Saturday, 7 April 2012

Movie Preview: The Divide

Ok, hands up if you thought Michael Biehn should have a much bigger career? It's not that he's been out of work, (he's appeared in 86 productions, after all) but I just thought of him as a bigger actor than he has become. Like most genre fans, I first saw him in an unforgettable performance in The Terminator. He was totally believable as the love struck time warrior, Kyle Reese. His delivery of the lines below, alone were energetic and spot on. He could have overracted this part but he kept it on track.

"Listen and understand. That terminator is out there. It can't be bargained with, it can't be reasoned with. It doesn't feel pity, or remorse, or fear, and it absolutely will not stop. Ever. Until you are dead."

I next saw Biehn in the James Cameron action blockbuster Aliens. Here he played the sympathetic Colonial Marine, Dwayne Hicks. Once again, Biehn's gritty charisma showed on screen and he was a likeable character.

Biehn was hired by James Cameron once again, in the underwater drama The Abyss, with Biehn playing against recent type and playing Lt Hiram Coffey. Whilst Coffey wasn't a bad guy in the traditional sense, he wasn't the hero that we'd see Bien play in Terminator and Aliens. Both Navy Seals and K2 should have been bigger films than they were. Navy Seals had promise but the overall delivery left a lot to be desired, whereas K2 was a good film that not enough people saw. Biehn would be mercilessly cut out of the Theatrical Cut of Terminator 2 which was a shame as there was a tender link to the original from the scene.

It was from 1992 onwards when Biehn seemed to disappear from the kind of blockbuster movies that I thought he belonged in. He played a memorable parts in Tombstone and Michael Bay's The Rock but then tended to appear in more low budget movies and kept very bust doing TV shows like the entertaining The Magnificent Seven.

I next saw Biehn in the fun Rodriguez segment of the Grindhouse movie Planet Terror.

After showing he has prowess behind the camera as well as in front, by directing The Victim, the Biehn is back in what looks like an intriguing post-apocalyptic movie:

The Divide

Director: Xavier (Frontiers, Hitman) Gans

Starring: Michael Biehn, Lauren German, Rosanna Arquette, Milo Ventimiglia, Courtney B Vance, Aston Holmes

As an onslaught of nuclear missiles from an unknown assailant falls on New York City, a small group of tenants and the caretaker of an apartment building manage to find refuge in the building’s bunker-like basement. But as the days and nights slowly tick by, their sanctuary starts to resemble something more akin to a living hell. Adding further terror to the situation, the shelter is unexpectedly attacked by mysterious armed assailants wearing hazmat suits, their motives unknown but their merciless method of assault all too clear. This new threat forces the trapped victims to unite against a common enemy but it is a unity that proves to be short-lived.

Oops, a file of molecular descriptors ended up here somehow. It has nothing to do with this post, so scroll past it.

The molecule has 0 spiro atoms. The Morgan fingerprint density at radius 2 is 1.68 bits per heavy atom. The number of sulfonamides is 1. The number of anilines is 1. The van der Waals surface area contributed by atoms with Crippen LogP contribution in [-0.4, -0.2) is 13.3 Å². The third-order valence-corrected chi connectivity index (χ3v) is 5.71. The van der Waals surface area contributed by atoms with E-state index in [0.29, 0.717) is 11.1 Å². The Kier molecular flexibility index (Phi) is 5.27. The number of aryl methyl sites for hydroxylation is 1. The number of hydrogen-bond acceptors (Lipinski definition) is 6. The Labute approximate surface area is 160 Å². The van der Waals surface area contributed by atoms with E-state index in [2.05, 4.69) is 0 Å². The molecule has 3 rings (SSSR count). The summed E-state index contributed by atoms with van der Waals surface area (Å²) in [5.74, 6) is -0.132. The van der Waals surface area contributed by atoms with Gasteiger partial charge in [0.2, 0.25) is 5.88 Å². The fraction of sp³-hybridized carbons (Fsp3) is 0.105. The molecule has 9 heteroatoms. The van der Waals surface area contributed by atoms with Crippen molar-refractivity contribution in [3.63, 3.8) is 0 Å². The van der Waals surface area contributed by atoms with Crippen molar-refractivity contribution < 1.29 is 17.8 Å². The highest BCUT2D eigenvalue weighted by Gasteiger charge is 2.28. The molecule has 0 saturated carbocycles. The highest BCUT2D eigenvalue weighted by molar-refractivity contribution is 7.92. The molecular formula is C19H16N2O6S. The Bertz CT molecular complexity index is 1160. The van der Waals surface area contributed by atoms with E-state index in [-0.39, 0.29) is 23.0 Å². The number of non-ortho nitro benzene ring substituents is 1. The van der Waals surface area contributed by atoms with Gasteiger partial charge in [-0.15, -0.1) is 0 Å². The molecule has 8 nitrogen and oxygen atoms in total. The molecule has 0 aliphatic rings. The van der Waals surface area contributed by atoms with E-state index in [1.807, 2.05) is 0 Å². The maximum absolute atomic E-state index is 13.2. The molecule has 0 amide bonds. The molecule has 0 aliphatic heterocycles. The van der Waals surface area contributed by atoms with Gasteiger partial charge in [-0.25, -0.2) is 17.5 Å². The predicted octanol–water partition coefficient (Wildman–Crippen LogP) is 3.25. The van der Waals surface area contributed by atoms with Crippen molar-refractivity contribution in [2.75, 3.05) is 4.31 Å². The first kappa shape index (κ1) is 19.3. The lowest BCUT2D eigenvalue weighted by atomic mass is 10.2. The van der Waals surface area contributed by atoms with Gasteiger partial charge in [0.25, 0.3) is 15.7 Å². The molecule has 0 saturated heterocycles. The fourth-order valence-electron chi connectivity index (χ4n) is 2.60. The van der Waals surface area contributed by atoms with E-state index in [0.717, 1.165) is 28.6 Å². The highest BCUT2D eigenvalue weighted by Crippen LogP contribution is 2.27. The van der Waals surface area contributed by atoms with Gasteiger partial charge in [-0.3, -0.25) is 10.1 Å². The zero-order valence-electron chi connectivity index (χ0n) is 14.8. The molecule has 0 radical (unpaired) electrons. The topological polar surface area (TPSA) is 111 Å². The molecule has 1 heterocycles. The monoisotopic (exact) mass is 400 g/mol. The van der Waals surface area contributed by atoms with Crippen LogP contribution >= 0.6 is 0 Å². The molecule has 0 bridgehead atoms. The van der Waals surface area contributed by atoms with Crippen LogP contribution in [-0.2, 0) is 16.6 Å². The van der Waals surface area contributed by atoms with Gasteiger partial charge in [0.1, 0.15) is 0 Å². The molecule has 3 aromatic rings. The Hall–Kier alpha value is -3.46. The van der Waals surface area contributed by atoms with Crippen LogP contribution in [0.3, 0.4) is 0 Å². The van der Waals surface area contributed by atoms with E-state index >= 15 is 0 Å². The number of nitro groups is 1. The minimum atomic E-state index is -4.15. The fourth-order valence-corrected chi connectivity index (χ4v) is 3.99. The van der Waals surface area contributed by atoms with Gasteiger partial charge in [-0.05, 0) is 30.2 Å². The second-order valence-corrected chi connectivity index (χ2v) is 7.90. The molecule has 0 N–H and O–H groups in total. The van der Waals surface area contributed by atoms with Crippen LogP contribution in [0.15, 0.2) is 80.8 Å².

With little chance of rescue and only unspeakable horrors and almost certain death awaiting them on the outside, the survivors slowly begin to descend into madness as food and water supplies dwindle, tensions flare and self-preservation becomes the only option. The ensuing power struggle leads to physical, psychological and sexual torment among the group as each member loses touch with his and her humanity. Despite this, one individual holds on to the hope of some form of salvation beyond the thick concrete walls of what may soon become nothing more than a tomb.

 You wouldn't want to get caught underground with this lot!

 The Divide is in cinemas from 20th April 2012 before hitting home entertainment on 14th May 2012. A review is coming soon.

 Creepy experiments on people, or a revolutionary way of giving up smoking?

 Something's got her spooked. Maybe it was getting kicked off Hawaii Five-O
 Too little sleep or is something viral going around. Maybe it's Micheal's cigarette smoke. See below:
Boy, does that man like a big fat stogie!

Thursday, 5 April 2012

DVD Preview: Il Boom

Directed by Vittorio de Sica

Starring Alberto Sordi, Gianna-Maria Canale and Ettore Geri

Out To Own On DVD
 April 23rd, 2012